3D-IC projects today are on yields of at best between 95% and 96%, according to leading packaging player Amkor Technology. The market is looking – as it always does – for ‘three nines’.
Dr Choon-Heung Lee, Corporate Technology Officer, told the GSA Memory+ Conference in Taipei, Taiwan that the main holdback is middle-end-of-line (MEOL) processes.
This the first block of MEOL processes he brought to his audience’s attention.
However, this is followed by a second stage culminating in die separation and visual inspection.
“Don’t expect 99.9%,” Dr Lee said, noting that while other stages are at or around this level, the final yield is calculated by multiplying together all five steps involved aside from MEOL through to test. In order the stages are:
- Front-side bumping
- Back-side bumping
Dr Lee cited the 95-96% yield figure for “four FPGAs side-by-side”, referencing the market that has led the way in adopting heterogeneous interposer-based 3D-IC technology.
In many respects, Amkor and others are making statements like these as much to manage expectations over 3D-IC’s adoption across various markets. “We are ready,” Dr Lee said, echoing the general claim from silicon infrastructure providers.
As heterogeneous FPGA projects will initially focus at the higher end – exploiting interposer’s current availability as well as performance, cost and manufacturability advantages – so a ‘sub-optimal’ yield for those markets could be very profitable.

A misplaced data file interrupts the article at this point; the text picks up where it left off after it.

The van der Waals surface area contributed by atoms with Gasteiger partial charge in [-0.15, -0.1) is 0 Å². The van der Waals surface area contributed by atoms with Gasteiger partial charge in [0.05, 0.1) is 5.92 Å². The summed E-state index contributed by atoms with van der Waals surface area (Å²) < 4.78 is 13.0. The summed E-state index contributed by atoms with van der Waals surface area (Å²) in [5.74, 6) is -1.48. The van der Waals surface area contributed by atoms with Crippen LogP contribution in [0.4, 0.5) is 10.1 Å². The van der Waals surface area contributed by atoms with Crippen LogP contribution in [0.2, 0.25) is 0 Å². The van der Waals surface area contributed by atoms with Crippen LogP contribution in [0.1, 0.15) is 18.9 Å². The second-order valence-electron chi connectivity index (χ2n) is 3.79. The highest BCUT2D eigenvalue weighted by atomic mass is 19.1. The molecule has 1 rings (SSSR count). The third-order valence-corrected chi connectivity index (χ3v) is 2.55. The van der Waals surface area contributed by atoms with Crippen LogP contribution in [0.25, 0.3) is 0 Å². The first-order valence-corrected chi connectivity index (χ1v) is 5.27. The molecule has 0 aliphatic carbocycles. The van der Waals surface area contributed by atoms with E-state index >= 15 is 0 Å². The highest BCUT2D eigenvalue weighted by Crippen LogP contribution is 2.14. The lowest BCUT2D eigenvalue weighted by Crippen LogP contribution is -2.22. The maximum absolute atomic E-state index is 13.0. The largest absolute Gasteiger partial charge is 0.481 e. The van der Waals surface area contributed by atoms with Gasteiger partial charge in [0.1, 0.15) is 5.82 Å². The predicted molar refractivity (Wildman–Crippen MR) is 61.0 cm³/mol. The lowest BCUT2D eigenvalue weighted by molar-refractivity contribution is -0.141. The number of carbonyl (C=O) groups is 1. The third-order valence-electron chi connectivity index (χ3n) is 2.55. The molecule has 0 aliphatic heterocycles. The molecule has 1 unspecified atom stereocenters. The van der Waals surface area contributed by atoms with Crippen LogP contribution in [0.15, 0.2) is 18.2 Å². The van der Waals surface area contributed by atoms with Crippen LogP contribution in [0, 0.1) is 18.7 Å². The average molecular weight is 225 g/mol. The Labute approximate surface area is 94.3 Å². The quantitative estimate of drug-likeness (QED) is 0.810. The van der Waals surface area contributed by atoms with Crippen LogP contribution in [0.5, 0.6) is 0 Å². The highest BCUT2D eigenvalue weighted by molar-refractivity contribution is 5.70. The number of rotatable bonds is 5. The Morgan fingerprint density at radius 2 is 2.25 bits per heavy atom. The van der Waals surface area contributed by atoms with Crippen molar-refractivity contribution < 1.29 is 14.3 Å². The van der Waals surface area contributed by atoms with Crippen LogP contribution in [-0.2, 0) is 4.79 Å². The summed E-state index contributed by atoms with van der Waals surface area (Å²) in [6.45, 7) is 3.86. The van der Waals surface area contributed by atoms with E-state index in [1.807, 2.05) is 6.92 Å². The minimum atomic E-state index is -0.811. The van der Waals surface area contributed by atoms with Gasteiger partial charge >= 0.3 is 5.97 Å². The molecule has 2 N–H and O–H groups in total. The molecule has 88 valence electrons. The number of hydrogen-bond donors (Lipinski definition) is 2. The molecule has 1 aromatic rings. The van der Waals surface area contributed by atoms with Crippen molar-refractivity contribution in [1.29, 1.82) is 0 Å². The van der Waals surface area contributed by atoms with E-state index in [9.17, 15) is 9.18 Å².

As Dr Lee noted, the key to adoption has to be, “Is there any reasonable return.” Though he then more jokingly added. “As my CEO asks, ‘Hey, I’ve spend $40m on 3D. Where’s my return?'”
Still more pointedly, he offered a very general roadmap for the adoption of 3D-IC technologies, including a contrast between the mobile apps-processor-plus-memory model that is pushing the consumer OEMs towards through silicon vias and those with broader high-performance requirements.
Noting that Samsung is pushing to have TSVs in products at the 14nm node next year, he again noted that such goals are for “introductory technologies”. At the mobile level, Amkor gives ‘full’ stacked 3D for consumer a 2016 date for broader adoption.
And even then, it is couched with a question mark.